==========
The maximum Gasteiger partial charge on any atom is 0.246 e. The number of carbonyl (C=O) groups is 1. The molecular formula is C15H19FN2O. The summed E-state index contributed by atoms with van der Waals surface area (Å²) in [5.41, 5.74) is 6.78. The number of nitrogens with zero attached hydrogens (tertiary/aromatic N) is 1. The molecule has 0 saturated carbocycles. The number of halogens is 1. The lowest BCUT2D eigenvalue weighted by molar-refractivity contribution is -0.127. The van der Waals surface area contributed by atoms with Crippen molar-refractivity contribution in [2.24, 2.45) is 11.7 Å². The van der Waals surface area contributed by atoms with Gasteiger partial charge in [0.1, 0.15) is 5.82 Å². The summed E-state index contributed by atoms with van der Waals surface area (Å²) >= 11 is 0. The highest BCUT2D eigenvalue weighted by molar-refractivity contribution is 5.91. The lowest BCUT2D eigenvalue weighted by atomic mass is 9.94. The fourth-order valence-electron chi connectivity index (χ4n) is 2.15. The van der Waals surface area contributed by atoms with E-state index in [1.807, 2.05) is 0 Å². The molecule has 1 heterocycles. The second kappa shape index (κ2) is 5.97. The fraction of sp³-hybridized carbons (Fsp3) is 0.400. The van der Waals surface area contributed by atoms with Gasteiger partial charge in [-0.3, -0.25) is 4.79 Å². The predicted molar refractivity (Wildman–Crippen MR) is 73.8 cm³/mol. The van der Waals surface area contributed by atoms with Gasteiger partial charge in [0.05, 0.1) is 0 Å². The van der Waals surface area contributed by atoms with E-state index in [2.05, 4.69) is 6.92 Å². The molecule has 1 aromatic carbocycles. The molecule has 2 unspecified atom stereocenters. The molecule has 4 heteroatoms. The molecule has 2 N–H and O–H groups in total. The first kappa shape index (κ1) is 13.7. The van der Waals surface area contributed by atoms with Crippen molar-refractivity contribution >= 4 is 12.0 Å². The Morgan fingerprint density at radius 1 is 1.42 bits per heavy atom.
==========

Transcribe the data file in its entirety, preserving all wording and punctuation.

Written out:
The maximum Gasteiger partial charge on any atom is 0.246 e. The number of carbonyl (C=O) groups is 1. The molecular formula is C15H19FN2O. The summed E-state index contributed by atoms with van der Waals surface area (Å²) in [5.41, 5.74) is 6.78. The number of nitrogens with zero attached hydrogens (tertiary/aromatic N) is 1. The molecule has 0 saturated carbocycles. The number of halogens is 1. The lowest BCUT2D eigenvalue weighted by molar-refractivity contribution is -0.127. The van der Waals surface area contributed by atoms with Crippen molar-refractivity contribution in [2.24, 2.45) is 11.7 Å². The van der Waals surface area contributed by atoms with Gasteiger partial charge in [0.1, 0.15) is 5.82 Å². The summed E-state index contributed by atoms with van der Waals surface area (Å²) >= 11 is 0. The highest BCUT2D eigenvalue weighted by molar-refractivity contribution is 5.91. The lowest BCUT2D eigenvalue weighted by atomic mass is 9.94. The fourth-order valence-electron chi connectivity index (χ4n) is 2.15. The van der Waals surface area contributed by atoms with E-state index in [1.807, 2.05) is 0 Å². The molecule has 1 heterocycles. The second kappa shape index (κ2) is 5.97. The fraction of sp³-hybridized carbons (Fsp3) is 0.400. The van der Waals surface area contributed by atoms with Gasteiger partial charge in [-0.3, -0.25) is 4.79 Å². The predicted molar refractivity (Wildman–Crippen MR) is 73.8 cm³/mol. The van der Waals surface area contributed by atoms with Gasteiger partial charge in [0.05, 0.1) is 0 Å². The van der Waals surface area contributed by atoms with E-state index in [2.05, 4.69) is 6.92 Å². The molecule has 1 aromatic carbocycles. The molecule has 2 unspecified atom stereocenters. The molecule has 4 heteroatoms. The molecule has 2 N–H and O–H groups in total. The first kappa shape index (κ1) is 13.7. The van der Waals surface area contributed by atoms with Crippen molar-refractivity contribution >= 4 is 12.0 Å². The Morgan fingerprint density at radius 1 is 1.42 bits per heavy atom.